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Female Democratic House Candidates Set For A Much Easier Election Day Than GOP Women

Abigail Spanberger, Democratic candidate for Virginia's Seventh District in the House of Representatives, addresses supporters Thursday. She's one of 10 Democratic non-incumbent women running in toss-up districts.
Win McNamee
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Abigail Spanberger, Democratic candidate for Virginia's Seventh District in the House of Representatives, addresses supporters Thursday. She's one of 10 Democratic non-incumbent women running in toss-up districts.

Democratic non-incumbent women are more than two-and-a-half times as likely as Republican non-incumbent women to be in House races where their chances are toss-up or better. That's according to an NPR analysis of candidate data from Daily Kos and race ratings from Cook Political Report.

A record number of women ran for and were nominated for office this year — that's true among House, Senate, state legislature and governor candidates — and the overwhelming majority of them have been Democrats.

But these data show that even among those women still in the running, those Democratic women on the whole also have a much better chance of being elected as Election Day approaches.

Only around 1 in 10 Republican women who are non-incumbent nominees in House races are in contests that the Cook Political Report rates as a "toss-up" or better, while the same is true for nearly 3 in 10 Democratic women. Republican and Democratic men fall in the middle. (Throughout this article, numbers will not include Louisiana, which has primaries on Election Day and therefore has not yet nominated House candidates.)

It's not surprising for non-incumbents on the whole to have tough chances of getting elected, especially when facing off against sitting Congress members, who often have name recognition and fundraising advantages.

Of the 127 Democratic non-incumbent women candidates remaining in House races, about 1 in 10 are in "likely" or "solid" Democratic districts. The share is similar for Democratic men.

On the Republican side, men do a little better — more than 1 in 7 are in "solid" or "likely" Republican districts.

None of those are huge numbers, but they are also — literally — infinitely better than the playing field for GOP women. Zero Republican non-incumbent women are in such races.

Why the gender and partisan gaps?

In part, the gap between Democratic and Republican women in their chances of winning may be the result of a year in which Democrats are looking particularly strong. In a recent NPR poll, Democrats led Republicans by 9 points among likely voters on the question of whom people wanted to elect to the House in their districts.

But, on top of that, it is possible that voters are particularly excited about Democratic women this year. In open primaries this year, female Democratic candidates enjoyed a 10-point advantage over men, as an August analysis from FiveThirtyEight found.

It's also possible that the particular women in these Democratic races were well-suited to running in this particular election year. As NPR reported earlier this year, Democratic female veterans may be uniquely effective foils to President Trump, who received multiple military service deferments and works to craft a heavily masculine persona.

Some political scientists have also theorized that there is a "Jill Robinson" effect among female politicians. The effect is named after legendary African-American baseball player Jackie Robinson, and refers to the possibility that women candidates, expecting gender discrimination or underestimating their own abilities, will only run for office if they are supremely qualified. (However, that wouldn't explain why one party's female candidates are faring better than the other party's.)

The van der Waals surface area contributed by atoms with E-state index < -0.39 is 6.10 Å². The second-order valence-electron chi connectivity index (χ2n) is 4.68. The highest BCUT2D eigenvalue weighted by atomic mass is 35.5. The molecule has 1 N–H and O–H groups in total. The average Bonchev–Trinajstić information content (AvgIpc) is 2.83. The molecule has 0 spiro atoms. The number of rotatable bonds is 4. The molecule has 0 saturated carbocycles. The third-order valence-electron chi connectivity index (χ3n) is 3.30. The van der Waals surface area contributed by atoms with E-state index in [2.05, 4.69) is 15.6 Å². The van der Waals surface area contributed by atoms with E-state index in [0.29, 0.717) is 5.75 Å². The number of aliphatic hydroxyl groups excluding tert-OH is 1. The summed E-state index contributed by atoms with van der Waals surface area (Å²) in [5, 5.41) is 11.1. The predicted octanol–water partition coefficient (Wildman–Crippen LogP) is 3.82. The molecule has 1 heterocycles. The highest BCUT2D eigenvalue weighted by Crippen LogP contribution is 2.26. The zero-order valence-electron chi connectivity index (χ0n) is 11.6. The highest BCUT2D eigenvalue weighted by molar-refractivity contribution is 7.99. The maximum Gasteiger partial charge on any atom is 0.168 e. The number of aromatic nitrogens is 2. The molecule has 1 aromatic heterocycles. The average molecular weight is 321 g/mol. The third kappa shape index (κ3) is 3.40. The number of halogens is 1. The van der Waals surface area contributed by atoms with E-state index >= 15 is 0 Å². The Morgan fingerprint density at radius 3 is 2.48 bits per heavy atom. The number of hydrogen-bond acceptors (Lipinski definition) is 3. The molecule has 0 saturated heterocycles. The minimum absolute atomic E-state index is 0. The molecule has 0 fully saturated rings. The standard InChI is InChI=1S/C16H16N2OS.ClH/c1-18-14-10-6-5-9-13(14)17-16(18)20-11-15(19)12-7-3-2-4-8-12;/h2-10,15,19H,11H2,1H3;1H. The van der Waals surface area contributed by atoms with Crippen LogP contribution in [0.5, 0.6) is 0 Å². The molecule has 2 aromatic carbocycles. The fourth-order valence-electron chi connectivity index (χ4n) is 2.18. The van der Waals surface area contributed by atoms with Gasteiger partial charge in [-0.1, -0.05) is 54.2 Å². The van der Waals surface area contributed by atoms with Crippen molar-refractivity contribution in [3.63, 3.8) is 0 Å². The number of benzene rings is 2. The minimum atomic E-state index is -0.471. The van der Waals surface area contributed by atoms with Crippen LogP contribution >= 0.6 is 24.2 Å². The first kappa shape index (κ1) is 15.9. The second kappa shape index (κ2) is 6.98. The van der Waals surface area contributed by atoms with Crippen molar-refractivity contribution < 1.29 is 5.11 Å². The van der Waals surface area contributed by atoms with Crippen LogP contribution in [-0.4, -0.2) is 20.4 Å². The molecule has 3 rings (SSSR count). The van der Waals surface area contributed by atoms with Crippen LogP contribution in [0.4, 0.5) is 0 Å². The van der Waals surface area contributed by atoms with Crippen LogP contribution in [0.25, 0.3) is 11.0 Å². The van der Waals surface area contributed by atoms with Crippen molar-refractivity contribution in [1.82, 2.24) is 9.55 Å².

A dearth of GOP women

Just looking at percentages, as we've done here, obscures one very important point in these data: When it comes to raw numbers, men far outnumber women, especially on the Republican side.

Here's how the race ratings look in terms of numbers of candidates, rather than shares of candidates.

This year, nearly half of non-incumbent Democratic candidates are women. Meanwhile, women account for roughly 1 in 5 non-incumbent Republican candidates.

And this holds true well beyond just this year's crop of candidates. Women account for less than 1 in 5 members of the House and less than 1 in 4 members of the Senate right now, according to data from Rutgers University's Center for American Women and Politics. In both houses, Democratic women outnumber Republicans by approaching 3 to 1.

There are many reasons for this. For one, women simply are less likely to be Republican than Democratic (a phenomenon whose causes are far too complicated to get into here).

On top of that, Republican women lack a massive, well-established, women-focused juggernaut like EMILY's List — a group that supports Democratic women who support abortion rights — to train candidates and raise money. There is the anti-abortion rights Susan B. Anthony List, but it also supports many men candidates. And the conservative group Maggie's List doesn't raise nearly as much money as EMILY's list.

In addition, Republican voters are far less likely than Democratic voters to believe there should be more women in office — which could also contribute to Republican women not having been nominated in many competitive races.

Copyright 2021 NPR. To see more, visit https://www.npr.org.

Danielle Kurtzleben is a political correspondent assigned to NPR's Washington Desk. She appears on NPR shows, writes for the web, and is a regular on The NPR Politics Podcast. She is covering the 2020 presidential election, with particular focuses on on economic policy and gender politics.
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